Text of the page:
Connecting through language
J A P A N
Learning languages is supposed to be easiest as a kid, right? But what happens when you are no longer a child…do you resign yourself to the languages you know or is it worth learning another language as an adult?
Growing up, we spoke English. Like many American households, English was the common ground between my roots of Dutch, English, and Italian. Like many other families, my family aimed to be American. And while I can’t entirely fault my grandparents generation for this desire to fit in, I took an interest in culture at a young age. After years of futile study of French, I committed myself to learning Italian as an adult. It is part of my heritage and even more so, I really enjoy spending time in Italy. And while there are plenty of younger people in Italy who speak English, if I wanted to talk to the older generation I needed to learn Italian. And I did.
My Italian is by no means perfect, but it works. And unlike my Swiss friends who easily switch between five languages, I’m happy to have English, Italian, and a little French under my belt. But my Japanese is an entirely different story.
When I travelled to Japan for the first time, the language barrier seemed impossible to penetrate. For those who are not family with any Japanese, other than being a bunch of cool looking tattoos, there are three main alphabets: Katakana, Hiragana, and Kanji. Additionally there are older characters mixed in. Last year, while in Kyoto I purchased a few woodblock stamps, simply for their graphic beauty. I asked the shop owner what they meant and he said,
- The first one means rice.
- The second one is an emblem for a high school.
- The third means number 2 (a little obvious, as there was an actual 2 above the character)
- The last one he said…hmmm, “…it is an old character, I don’t know what this means.”
I must admit, the idea that there are words and signs in plain sight that people can’t read intrigues me. It speaks to the age of a culture. It is amazing. In a way its a bit like seeing Latin on buildings in Italy.
Last year, my goal was to add three new words to my vocabulary and here’s what we came home with:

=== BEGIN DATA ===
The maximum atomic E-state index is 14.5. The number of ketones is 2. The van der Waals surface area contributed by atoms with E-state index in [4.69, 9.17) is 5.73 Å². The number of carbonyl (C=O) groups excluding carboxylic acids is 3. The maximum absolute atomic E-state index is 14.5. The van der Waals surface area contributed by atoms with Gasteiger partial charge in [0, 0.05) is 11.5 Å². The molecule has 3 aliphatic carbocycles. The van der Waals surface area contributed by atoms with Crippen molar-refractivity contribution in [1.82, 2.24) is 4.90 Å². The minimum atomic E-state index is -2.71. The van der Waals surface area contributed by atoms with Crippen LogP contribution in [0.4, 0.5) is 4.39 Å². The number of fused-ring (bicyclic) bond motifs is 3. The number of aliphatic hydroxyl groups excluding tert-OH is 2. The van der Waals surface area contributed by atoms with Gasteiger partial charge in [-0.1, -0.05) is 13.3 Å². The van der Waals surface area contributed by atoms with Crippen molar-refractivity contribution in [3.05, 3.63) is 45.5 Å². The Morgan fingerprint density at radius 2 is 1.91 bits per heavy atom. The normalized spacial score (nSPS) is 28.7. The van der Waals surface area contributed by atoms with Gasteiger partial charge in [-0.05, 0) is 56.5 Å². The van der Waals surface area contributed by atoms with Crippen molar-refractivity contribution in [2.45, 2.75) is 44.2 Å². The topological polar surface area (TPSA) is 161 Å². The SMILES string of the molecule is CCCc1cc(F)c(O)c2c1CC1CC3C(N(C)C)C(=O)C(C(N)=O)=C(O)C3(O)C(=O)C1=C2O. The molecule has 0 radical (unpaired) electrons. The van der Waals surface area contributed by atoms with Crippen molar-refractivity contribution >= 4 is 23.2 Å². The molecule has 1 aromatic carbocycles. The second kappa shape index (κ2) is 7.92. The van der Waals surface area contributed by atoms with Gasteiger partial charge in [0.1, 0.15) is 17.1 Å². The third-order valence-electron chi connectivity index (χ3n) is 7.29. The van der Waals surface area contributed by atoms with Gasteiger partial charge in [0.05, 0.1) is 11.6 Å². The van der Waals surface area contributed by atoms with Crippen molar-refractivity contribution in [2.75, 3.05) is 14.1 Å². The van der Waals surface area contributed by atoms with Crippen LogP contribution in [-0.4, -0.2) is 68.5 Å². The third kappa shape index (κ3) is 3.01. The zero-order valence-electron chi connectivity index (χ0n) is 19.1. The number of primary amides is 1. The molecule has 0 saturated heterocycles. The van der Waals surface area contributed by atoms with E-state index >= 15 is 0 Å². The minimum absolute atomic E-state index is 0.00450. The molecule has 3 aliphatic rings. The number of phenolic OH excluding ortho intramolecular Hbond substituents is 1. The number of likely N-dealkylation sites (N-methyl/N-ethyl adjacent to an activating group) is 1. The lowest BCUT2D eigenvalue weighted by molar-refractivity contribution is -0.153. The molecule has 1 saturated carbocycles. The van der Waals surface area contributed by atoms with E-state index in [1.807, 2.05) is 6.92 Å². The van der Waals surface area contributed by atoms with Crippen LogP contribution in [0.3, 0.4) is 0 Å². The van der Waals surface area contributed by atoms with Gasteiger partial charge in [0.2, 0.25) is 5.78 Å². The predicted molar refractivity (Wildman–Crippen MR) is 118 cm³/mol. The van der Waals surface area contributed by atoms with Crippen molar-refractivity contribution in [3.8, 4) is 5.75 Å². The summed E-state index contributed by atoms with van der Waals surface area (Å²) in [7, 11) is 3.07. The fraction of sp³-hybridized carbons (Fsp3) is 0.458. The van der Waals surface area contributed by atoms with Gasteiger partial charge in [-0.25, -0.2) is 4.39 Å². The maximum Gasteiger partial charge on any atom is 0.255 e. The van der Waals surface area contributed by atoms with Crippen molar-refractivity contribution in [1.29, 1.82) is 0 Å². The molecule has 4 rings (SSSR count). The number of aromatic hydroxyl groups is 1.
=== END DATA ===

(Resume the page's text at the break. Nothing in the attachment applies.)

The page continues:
- Noren (暖簾) are traditional Japanese fabric dividers, hung between rooms, on walls, in doorways, or in windows. They usually have one or more vertical slits cut from the bottom to nearly the top of the fabric, allowing for easier passage or viewing. Practical understanding: Noren are hung when the shops are open. It’s a funny game of hide and seek that can be played with a noren. When the shop is closed, the noren are taken inside. When it is open, they hang out front and offer visitors a wonderful opportunity to get all tangled up and confused.
- Tsugi means “next.” Now why on earth would I learn the word next? If you recall, last year I had an exhibition and presentation at the Leica Store Kyoto. Much of the audience for the presentation were locals. The talk was translated into Japanese as I went along and “tsugi” allowed everyone to know we were going to the next slide. Not exactly high level language skills, but the one word went a long way and got a few giggles out of the staff.
- Toriaezu birru, this represents the fullest extent of my Japanese language skills…a staggering two words, side by side and as you can guess “birru” means beer. The expression is used when deciding what everyone will drink and it a bit like “alright, let’s do beer.” It came in handy more than I expected and it has a touch of added humor when delivered by a guy from NYC with a beard.